Getting your driving licence can be one of the most exciting moments of your life and you’ll likely be eager to get out on the road as soon as possible. While driving can be fun, liberating and incredibly useful, it’s important to keep safety at the forefront of your mind. We’re certainly not trying to rain on your parade—but accidents do happen and they can be fatal.
In 2016 there were 100,296 reported road accidents in the UK. A government report released this month sheds light on the main causes, and its findings are illuminating. Many accidents have more than one contributory factor, but here we’ll take a look at the top 5 causes:
Pedestrians were the main cause of 12% of accidents in 2016. While the behaviour of those navigating the road by foot can be frustrating when you’re in a car, it’s important to remember that we’re all pedestrians sometimes!
Be aware that pedestrians may not see you (and may not try!) so you could be forced to slow down or even stop if they move into the road. Indeed, most of these incidents involve pedestrians not looking properly or failing to judge a vehicle’s path or speed.
#4 Impairment or Distraction
This category covers instances in which a driver is impaired by drugs or distracted by something in the car. It can also refer to cases where a driver has some kind of illness or disability that impedes their driving ability. It was the main contributing factor in 13% of road accidents last year. As we covered in our July 2018 news roundup, mobile phone usage is often the cause of distractions, leading many to lose their lives on the road.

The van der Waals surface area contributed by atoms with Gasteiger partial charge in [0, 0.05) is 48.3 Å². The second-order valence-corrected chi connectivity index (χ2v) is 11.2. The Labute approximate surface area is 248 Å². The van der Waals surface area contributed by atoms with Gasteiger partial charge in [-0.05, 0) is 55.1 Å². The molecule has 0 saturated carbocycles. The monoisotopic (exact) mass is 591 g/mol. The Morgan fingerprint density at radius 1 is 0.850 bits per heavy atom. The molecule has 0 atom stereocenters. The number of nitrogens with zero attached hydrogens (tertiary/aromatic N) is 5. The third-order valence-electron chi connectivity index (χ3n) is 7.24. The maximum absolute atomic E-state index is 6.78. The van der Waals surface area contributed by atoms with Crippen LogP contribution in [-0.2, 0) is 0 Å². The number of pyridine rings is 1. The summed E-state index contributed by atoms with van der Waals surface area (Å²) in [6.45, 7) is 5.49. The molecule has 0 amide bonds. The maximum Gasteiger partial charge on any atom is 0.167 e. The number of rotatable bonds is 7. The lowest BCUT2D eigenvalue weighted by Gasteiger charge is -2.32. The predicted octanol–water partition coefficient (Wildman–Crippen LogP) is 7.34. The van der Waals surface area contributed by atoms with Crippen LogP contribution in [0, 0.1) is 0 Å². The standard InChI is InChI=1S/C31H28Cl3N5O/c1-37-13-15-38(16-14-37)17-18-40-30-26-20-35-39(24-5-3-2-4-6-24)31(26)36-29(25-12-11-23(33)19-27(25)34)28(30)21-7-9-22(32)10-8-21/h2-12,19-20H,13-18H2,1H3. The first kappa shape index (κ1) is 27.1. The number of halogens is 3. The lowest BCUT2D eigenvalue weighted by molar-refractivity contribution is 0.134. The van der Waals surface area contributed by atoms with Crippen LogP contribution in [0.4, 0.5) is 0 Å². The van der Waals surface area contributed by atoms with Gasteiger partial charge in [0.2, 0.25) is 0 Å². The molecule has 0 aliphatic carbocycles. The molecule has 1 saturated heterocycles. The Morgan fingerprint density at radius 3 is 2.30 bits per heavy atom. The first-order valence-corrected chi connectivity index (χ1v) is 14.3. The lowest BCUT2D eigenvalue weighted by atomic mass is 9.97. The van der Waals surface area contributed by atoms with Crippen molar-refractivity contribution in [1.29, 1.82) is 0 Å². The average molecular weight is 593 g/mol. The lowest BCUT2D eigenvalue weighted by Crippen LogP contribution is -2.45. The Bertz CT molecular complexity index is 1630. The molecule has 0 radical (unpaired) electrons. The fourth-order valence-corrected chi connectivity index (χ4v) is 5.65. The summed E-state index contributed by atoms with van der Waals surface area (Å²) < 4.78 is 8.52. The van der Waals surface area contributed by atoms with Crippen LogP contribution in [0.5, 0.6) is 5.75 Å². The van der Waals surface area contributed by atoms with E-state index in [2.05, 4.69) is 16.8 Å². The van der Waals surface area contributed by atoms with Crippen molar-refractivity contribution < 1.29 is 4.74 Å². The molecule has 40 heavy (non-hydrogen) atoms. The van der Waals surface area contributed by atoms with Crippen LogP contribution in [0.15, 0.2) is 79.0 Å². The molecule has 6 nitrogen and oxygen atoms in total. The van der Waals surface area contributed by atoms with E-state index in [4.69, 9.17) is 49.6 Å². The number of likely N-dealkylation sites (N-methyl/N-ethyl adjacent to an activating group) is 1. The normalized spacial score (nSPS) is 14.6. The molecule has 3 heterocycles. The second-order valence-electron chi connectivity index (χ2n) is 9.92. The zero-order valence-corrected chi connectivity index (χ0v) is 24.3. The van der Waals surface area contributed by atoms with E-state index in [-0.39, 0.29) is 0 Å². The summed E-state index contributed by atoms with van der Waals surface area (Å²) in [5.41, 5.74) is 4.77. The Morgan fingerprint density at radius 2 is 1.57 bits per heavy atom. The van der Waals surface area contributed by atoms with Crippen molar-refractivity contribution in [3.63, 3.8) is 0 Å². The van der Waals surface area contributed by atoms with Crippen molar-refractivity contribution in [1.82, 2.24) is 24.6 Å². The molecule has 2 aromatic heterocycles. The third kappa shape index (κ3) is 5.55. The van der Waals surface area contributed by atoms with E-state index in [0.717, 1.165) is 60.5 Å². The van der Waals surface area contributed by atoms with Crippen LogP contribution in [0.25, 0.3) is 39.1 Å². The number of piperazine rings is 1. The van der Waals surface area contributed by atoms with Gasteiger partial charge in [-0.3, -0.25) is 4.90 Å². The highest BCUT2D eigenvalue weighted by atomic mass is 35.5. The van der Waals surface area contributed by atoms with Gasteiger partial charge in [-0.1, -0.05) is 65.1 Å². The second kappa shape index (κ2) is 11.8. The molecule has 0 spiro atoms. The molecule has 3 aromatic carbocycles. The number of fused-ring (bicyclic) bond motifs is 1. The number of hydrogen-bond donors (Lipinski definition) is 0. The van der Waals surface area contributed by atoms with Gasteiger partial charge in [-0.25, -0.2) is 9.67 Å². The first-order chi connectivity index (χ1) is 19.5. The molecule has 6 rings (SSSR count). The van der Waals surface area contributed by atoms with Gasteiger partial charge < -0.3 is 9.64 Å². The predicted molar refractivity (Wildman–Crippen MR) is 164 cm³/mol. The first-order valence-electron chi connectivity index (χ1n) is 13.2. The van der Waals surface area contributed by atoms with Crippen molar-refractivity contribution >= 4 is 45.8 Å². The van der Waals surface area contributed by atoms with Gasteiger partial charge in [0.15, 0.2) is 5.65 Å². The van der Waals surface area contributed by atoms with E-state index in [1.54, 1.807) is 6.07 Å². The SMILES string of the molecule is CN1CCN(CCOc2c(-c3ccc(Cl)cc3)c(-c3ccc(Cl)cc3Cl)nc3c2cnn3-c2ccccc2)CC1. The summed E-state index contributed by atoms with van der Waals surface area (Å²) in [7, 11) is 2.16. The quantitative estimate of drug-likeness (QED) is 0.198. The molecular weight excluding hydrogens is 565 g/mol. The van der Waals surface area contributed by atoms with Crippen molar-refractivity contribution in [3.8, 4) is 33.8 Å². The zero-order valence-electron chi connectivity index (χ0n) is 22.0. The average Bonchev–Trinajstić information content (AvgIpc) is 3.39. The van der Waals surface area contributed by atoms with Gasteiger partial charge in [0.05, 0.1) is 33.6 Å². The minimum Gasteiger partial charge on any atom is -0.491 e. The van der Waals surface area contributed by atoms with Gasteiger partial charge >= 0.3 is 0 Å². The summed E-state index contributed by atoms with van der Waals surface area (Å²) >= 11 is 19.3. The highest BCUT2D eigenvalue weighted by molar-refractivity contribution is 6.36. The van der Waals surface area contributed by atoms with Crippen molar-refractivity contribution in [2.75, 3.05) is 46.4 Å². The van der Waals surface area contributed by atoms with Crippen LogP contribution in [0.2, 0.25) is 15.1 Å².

Closer Look: Drink-Driving
This is a major issue on UK roads, with drink-driving being a factor in 13% of all road fatalities in 2015. Alcohol impairs judgement and slows reaction times. Driving under the influence can encourage risk-taking and hamper a person’s ability to respond to hazards in a timely manner.
According to a 2016 RAC Report: 6% of people admit to driving while over the drinking limit (up from 4% in 2015). The current law states that a driver’s blood alcohol level should not exceed 8mg per 100ml. Penalties for driving under the influence include fines, driving bans and even prison time.
- If in doubt about your alcohol levels, don’t drive. It is simply not worth the risk.
- If you plan on drinking: make use of public transport, select a designated driver or book a taxi.
- If you have been drinking the night before, your blood alcohol levels may be over the limit in the morning.